The Price of Not Practicing

It is often said that defensive skills are perishable. If you don't continue to maintain or improve those skills they diminish. Practice is the "rent" that is due to keep the skill at a high level of on demand proficiency. This mantra can certainly apply to more than defensive skills but if you're reading this you are probably more concerned with your defensive skill set than your observance of the niceties of society.

I recently worked with a shooter that I had trained three years ago. When I last saw them on the range, they were doing pretty well. I found out that they changed jobs a year later and hadn't done any firearms skill maintenance in the interim.

While working with them, I noticed that their ability to hit had held up reasonably well. What hadn't stayed with them was speed, manipulations, and malfunction clearance. I suspect that it is going to take them several weeks of dedicated practice to get anywhere close to what they had before. And when I say "dedicated practice" I mean daily dry fire, 4-6 times a week, on top of 1-2 range sessions a week. In other words, 40-60 hours of work, and I don't know that will get them 100%, but it might get them to 80% or that neighborhood.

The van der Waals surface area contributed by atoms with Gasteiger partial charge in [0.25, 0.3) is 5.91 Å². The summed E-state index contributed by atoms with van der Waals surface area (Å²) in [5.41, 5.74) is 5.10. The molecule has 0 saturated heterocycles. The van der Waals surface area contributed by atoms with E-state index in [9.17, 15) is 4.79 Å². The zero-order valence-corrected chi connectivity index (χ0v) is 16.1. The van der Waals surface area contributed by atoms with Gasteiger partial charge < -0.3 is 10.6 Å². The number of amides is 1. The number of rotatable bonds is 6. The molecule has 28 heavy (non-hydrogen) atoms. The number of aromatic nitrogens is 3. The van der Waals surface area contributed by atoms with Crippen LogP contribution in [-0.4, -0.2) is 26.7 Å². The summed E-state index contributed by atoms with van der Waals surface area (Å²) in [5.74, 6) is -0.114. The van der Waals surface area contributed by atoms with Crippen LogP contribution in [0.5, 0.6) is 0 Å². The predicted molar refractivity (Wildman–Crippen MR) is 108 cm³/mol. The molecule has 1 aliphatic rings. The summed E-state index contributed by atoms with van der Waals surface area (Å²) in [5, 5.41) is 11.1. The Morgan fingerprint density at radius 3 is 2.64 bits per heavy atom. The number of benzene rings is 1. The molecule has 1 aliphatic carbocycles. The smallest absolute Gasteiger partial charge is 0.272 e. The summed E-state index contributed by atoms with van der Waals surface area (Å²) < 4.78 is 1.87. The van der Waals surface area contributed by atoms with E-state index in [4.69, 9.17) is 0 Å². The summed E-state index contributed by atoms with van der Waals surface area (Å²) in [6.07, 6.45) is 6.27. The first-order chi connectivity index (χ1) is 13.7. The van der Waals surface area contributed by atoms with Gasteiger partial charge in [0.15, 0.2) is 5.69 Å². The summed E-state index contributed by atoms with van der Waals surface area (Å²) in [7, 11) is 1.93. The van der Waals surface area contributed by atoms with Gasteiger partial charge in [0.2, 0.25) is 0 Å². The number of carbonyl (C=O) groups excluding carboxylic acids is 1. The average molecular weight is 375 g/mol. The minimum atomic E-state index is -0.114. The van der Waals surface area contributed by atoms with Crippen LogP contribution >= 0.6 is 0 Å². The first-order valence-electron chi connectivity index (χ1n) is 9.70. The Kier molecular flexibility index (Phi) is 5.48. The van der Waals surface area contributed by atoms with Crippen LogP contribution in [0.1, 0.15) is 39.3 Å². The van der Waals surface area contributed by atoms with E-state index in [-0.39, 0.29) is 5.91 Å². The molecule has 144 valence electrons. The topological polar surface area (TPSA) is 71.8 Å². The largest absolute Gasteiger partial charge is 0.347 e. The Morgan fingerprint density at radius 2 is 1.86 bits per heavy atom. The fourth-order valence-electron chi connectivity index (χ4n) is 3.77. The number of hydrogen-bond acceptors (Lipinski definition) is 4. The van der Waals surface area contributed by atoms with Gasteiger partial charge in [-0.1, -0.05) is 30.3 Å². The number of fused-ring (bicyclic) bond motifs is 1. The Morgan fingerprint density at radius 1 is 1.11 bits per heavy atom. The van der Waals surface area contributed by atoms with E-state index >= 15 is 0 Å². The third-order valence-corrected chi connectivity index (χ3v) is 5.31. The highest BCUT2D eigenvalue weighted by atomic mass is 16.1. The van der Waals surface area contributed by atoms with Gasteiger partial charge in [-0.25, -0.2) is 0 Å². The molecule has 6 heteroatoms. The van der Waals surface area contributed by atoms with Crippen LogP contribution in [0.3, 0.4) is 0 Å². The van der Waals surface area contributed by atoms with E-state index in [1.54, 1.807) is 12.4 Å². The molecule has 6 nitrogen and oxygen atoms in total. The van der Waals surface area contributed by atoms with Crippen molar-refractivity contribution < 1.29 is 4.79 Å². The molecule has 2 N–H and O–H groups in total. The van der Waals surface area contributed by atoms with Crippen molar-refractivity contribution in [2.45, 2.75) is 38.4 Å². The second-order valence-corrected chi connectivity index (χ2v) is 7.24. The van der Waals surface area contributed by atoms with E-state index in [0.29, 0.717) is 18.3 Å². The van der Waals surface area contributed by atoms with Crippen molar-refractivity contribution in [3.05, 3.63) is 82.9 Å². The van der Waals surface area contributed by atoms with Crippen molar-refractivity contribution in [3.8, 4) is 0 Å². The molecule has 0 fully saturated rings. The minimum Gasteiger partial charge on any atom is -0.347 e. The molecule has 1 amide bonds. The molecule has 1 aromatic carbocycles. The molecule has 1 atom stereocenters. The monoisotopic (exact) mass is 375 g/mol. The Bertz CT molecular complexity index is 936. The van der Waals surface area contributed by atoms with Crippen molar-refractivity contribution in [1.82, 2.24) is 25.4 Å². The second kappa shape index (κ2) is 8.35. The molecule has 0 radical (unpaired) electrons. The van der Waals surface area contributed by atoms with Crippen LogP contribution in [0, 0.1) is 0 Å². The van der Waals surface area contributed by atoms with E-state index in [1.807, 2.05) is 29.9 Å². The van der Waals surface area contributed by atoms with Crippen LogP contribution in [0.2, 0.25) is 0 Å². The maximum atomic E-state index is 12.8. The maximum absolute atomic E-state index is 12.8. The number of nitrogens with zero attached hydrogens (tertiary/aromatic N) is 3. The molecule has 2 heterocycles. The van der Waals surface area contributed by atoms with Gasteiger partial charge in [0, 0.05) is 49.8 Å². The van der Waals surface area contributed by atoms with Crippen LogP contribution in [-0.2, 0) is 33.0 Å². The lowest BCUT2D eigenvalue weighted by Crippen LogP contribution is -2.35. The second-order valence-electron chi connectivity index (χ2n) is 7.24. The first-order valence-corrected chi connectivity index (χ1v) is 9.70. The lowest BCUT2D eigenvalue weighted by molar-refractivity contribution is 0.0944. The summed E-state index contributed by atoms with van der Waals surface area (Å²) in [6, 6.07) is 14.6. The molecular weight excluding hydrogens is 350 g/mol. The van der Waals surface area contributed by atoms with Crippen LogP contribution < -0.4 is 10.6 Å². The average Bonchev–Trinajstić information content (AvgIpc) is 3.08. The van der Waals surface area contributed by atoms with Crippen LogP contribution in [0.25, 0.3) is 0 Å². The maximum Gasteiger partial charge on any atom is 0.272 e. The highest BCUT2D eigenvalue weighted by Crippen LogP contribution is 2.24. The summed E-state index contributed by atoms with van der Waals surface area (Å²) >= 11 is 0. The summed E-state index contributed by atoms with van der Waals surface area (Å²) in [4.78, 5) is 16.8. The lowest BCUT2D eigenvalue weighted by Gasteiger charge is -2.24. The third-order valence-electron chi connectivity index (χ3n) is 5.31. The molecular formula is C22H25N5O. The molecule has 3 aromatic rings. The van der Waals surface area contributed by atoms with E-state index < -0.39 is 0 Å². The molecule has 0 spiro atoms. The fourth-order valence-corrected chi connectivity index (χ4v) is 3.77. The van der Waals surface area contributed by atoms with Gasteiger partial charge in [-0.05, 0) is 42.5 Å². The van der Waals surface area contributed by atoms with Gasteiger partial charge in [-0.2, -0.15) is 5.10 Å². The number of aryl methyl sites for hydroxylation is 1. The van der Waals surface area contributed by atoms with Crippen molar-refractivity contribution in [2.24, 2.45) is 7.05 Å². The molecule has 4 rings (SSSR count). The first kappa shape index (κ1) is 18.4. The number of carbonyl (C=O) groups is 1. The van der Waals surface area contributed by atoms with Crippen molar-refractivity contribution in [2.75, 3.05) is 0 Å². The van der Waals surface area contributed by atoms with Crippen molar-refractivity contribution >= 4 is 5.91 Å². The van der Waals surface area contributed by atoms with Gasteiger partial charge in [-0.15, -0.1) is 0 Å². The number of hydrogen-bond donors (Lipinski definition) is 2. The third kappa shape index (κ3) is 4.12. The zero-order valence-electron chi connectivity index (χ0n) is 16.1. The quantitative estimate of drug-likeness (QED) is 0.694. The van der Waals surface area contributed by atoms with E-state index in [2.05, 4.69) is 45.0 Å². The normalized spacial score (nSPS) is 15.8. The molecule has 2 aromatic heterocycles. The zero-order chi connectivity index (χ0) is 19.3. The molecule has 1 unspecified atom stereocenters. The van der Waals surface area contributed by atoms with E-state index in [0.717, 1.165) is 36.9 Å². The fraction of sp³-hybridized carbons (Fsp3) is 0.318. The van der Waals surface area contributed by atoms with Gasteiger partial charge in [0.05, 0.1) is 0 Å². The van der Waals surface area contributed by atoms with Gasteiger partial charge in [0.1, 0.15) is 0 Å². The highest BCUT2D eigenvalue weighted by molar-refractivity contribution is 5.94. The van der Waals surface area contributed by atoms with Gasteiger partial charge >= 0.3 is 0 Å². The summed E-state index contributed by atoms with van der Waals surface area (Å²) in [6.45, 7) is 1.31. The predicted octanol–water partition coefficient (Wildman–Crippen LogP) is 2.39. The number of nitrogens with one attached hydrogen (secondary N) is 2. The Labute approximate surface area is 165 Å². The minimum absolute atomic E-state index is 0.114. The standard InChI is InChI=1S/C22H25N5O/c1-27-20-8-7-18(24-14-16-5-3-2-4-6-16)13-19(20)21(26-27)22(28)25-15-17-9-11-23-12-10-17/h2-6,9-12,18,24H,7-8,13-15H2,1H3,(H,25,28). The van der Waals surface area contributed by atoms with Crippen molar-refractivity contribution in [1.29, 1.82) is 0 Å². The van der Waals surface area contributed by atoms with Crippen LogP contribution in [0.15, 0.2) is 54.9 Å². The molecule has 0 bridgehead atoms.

There are several things that can get you firearms proficiency. Going to a class and learning is certainly one of those things, but it doesn't end there. If you take a class and then do no dry fire or any other shooting afterwards, you won't get the opportunity to really put those lessons into practice. While the class itself may have been fun and solid learning, the real rewards you get from a good class don't happen during the class, they happen later. Only when you put in the WORK!

I am advocating that you continue your training and put in the work to develop and maintain your skill. Justified Defensive Concepts would be honored if you came to train and work with us. We will respectfully challenge you, give you significant personal coaching during class and we'll give you a plan to maintain and/or improve your skills after the class. Like seeing a personal trainer, we'll give you a path toward improvement!

If you're serious about your firearms skills be sure to put in regular practice. Do the work! It has been asked before, "if you knew somebody was going to try to harm you tomorrow, how would you train today?"